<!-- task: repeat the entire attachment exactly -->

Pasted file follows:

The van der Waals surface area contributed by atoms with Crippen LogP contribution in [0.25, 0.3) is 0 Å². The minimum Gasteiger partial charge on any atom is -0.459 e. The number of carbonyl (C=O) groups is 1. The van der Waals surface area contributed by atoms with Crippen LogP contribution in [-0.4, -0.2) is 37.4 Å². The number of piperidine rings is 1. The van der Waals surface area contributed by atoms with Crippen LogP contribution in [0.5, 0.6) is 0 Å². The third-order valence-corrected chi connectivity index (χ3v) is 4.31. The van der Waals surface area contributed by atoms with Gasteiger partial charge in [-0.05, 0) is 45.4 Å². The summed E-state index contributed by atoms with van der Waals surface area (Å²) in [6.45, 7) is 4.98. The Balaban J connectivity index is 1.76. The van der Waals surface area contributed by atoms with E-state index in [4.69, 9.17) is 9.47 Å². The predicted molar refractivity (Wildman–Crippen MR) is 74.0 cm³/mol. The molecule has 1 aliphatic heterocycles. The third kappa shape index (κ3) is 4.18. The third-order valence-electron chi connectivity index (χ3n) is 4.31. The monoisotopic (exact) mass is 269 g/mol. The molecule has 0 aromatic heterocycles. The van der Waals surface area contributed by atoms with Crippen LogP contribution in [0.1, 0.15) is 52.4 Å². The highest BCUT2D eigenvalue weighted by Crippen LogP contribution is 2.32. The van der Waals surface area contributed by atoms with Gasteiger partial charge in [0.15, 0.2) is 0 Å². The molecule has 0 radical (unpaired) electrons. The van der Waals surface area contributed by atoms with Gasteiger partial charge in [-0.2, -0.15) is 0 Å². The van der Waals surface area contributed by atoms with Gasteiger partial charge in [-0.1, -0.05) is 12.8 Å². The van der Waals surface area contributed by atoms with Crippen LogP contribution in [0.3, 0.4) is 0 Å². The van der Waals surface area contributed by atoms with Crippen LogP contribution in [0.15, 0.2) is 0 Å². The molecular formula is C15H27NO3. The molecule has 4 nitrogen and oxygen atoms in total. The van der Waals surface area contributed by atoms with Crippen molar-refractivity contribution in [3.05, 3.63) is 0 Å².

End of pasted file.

The van der Waals surface area contributed by atoms with Crippen LogP contribution in [0.25, 0.3) is 0 Å². The minimum Gasteiger partial charge on any atom is -0.459 e. The number of carbonyl (C=O) groups is 1. The van der Waals surface area contributed by atoms with Crippen LogP contribution in [-0.4, -0.2) is 37.4 Å². The number of piperidine rings is 1. The van der Waals surface area contributed by atoms with Crippen LogP contribution in [0.5, 0.6) is 0 Å². The third-order valence-corrected chi connectivity index (χ3v) is 4.31. The van der Waals surface area contributed by atoms with Gasteiger partial charge in [-0.05, 0) is 45.4 Å². The summed E-state index contributed by atoms with van der Waals surface area (Å²) in [6.45, 7) is 4.98. The Balaban J connectivity index is 1.76. The van der Waals surface area contributed by atoms with E-state index in [4.69, 9.17) is 9.47 Å². The predicted molar refractivity (Wildman–Crippen MR) is 74.0 cm³/mol. The molecule has 1 aliphatic heterocycles. The third kappa shape index (κ3) is 4.18. The third-order valence-electron chi connectivity index (χ3n) is 4.31. The monoisotopic (exact) mass is 269 g/mol. The molecule has 0 aromatic heterocycles. The van der Waals surface area contributed by atoms with Crippen LogP contribution in [0.1, 0.15) is 52.4 Å². The highest BCUT2D eigenvalue weighted by Crippen LogP contribution is 2.32. The van der Waals surface area contributed by atoms with Gasteiger partial charge in [0.15, 0.2) is 0 Å². The molecule has 0 radical (unpaired) electrons. The van der Waals surface area contributed by atoms with Gasteiger partial charge in [-0.2, -0.15) is 0 Å². The van der Waals surface area contributed by atoms with Gasteiger partial charge in [-0.1, -0.05) is 12.8 Å². The van der Waals surface area contributed by atoms with Crippen LogP contribution in [0.3, 0.4) is 0 Å². The van der Waals surface area contributed by atoms with Crippen LogP contribution in [0.15, 0.2) is 0 Å². The molecular formula is C15H27NO3. The molecule has 4 nitrogen and oxygen atoms in total. The van der Waals surface area contributed by atoms with Crippen molar-refractivity contribution in [3.05, 3.63) is 0 Å².